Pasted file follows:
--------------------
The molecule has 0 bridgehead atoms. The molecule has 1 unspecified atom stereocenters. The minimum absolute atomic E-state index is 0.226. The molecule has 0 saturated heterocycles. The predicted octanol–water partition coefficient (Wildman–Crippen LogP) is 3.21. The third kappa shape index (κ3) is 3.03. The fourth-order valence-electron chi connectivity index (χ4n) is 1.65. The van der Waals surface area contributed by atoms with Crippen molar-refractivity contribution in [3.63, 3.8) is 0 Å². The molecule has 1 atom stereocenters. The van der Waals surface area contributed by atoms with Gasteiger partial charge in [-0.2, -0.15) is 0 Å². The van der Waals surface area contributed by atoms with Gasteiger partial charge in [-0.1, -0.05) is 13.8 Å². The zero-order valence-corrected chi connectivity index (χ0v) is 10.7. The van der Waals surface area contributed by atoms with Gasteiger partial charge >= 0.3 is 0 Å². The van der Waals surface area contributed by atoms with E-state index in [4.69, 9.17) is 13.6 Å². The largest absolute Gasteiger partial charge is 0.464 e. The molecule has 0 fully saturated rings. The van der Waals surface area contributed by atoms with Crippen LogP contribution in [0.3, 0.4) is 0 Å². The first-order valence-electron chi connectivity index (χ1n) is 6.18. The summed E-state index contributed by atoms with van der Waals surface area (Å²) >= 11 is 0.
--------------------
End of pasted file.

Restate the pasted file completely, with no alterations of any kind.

The molecule has 0 bridgehead atoms. The molecule has 1 unspecified atom stereocenters. The minimum absolute atomic E-state index is 0.226. The molecule has 0 saturated heterocycles. The predicted octanol–water partition coefficient (Wildman–Crippen LogP) is 3.21. The third kappa shape index (κ3) is 3.03. The fourth-order valence-electron chi connectivity index (χ4n) is 1.65. The van der Waals surface area contributed by atoms with Crippen molar-refractivity contribution in [3.63, 3.8) is 0 Å². The molecule has 1 atom stereocenters. The van der Waals surface area contributed by atoms with Gasteiger partial charge in [-0.2, -0.15) is 0 Å². The van der Waals surface area contributed by atoms with Gasteiger partial charge in [-0.1, -0.05) is 13.8 Å². The zero-order valence-corrected chi connectivity index (χ0v) is 10.7. The van der Waals surface area contributed by atoms with Gasteiger partial charge >= 0.3 is 0 Å². The van der Waals surface area contributed by atoms with E-state index in [4.69, 9.17) is 13.6 Å². The largest absolute Gasteiger partial charge is 0.464 e. The molecule has 0 fully saturated rings. The van der Waals surface area contributed by atoms with Crippen LogP contribution in [0.3, 0.4) is 0 Å². The first-order valence-electron chi connectivity index (χ1n) is 6.18. The summed E-state index contributed by atoms with van der Waals surface area (Å²) >= 11 is 0.